A new photographic exhibition has been unveiled at The Institute of Mental Health, a partnership between The University of Nottingham and Nottinghamshire Healthcare NHS Foundation Trust.
The exhibition ‘Dissimilar Reflections’, developed by local artists Mark Taylor and Tony Fisher launched last month and is open for viewings at the Institute building on Triumph Road in Nottingham from 9am to 4pm, Monday to Friday until the end of March.
The Arts have been a key feature of the Institute building since it opened in 2012. Art can be a therapeutic activity that helps people to tell their story. It can also educate and help to improve personal wellbeing as well as provide an educational medium to bring awareness about mental health and diminish the stigma associated to mental distress.
Dr Elvira Perez, Research Fellow at the Institute commented: “We are very proud to be supporting this exhibition. The Institute is a creative community and it is fitting that service user art has been promoted and will continue to have dedicated space.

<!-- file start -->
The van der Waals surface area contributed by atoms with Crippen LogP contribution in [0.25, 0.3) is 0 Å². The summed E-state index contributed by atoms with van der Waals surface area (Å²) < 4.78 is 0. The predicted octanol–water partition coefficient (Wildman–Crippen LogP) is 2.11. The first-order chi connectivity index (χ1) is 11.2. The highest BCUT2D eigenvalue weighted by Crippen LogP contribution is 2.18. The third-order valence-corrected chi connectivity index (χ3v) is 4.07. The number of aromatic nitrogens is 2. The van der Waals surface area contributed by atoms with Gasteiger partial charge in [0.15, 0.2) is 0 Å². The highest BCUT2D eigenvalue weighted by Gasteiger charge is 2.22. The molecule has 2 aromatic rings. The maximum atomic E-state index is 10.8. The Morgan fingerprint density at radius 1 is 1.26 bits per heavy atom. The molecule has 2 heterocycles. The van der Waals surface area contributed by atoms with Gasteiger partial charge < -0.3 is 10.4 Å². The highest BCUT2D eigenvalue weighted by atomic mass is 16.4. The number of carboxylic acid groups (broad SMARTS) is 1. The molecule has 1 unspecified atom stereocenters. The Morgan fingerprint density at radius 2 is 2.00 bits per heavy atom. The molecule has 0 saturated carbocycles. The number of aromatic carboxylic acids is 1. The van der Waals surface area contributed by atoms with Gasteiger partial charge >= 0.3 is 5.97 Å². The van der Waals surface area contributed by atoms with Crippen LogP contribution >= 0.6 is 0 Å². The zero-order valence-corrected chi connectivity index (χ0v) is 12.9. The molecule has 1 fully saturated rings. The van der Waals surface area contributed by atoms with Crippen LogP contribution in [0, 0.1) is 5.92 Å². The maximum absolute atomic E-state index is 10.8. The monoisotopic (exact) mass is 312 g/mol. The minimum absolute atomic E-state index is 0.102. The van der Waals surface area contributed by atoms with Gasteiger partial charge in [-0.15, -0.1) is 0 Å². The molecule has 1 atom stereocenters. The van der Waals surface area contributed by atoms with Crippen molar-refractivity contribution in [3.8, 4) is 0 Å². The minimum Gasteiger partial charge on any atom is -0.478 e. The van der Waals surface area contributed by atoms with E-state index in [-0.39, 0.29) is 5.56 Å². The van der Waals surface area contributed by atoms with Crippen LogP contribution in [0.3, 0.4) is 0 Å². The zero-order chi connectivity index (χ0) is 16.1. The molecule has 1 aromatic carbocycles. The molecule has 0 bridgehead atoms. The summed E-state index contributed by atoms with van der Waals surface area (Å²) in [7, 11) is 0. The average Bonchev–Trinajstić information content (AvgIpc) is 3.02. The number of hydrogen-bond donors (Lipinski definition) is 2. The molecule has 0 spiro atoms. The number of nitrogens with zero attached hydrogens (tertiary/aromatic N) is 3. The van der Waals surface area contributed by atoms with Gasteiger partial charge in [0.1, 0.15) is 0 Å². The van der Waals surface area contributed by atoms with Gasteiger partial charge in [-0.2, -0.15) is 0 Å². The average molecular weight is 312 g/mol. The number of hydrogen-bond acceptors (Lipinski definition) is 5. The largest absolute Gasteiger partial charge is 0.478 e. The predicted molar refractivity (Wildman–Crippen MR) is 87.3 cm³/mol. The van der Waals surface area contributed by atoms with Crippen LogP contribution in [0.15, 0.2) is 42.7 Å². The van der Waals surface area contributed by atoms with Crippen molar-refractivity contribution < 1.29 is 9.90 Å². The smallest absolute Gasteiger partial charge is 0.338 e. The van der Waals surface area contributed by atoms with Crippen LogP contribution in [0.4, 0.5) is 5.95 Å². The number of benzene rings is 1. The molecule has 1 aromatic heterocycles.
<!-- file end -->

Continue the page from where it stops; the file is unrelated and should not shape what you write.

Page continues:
The art that has been on display at the Institute has often created debate, it has brought colour and darkness in varied measures, and it shifts and influences the mental spaces of staff and visitors. This exhibition reflects Mark and Tony’s passion for photography and how it helps them manage their mental health problems and we hope you enjoy it as much as we are doing.”
A new art exhibition highlighting the realities of living with a mental illness is being unveiled at The Institute of Mental Health.
The exhibition 'REALITIES', developed by local artist Rachel Oxley, will be unveiled at the Institute building at the University of Nottingham's Jubilee Campus on Friday 21 November.
The Arts have been a key feature of the Institute building since it opened in 2012. Art can be a therapeutic activity that helps people to tell their story. It can also educate and help to improve personal wellbeing.
The Institute supports the use of artistic and other creative methods to enhance health and well-being. Dr Victoria Tischler, a fellow of the Institute, was appointed arts co-ordinator in 2009 to develop and promote creative activities. The institute has hosted exhibitions and other creative activities.
A new arts and mental health co-ordinator lead and deputy have been appointed by the Institute of Mental Health following news of Dr Victoria Tischler's forthcoming departure to a new post at the University of the Arts-London College of Fashion. Associate professor Dr Gary Winship (above left) will take over the role with research fellow Elvira Perez (above right) as deputy.
A stunning new artwork has been installed in the reception area of the Institute of Mental Health. The new painting above the reception desk is a beautiful large scale work painted by a Nottinghamshire Healthcare patient.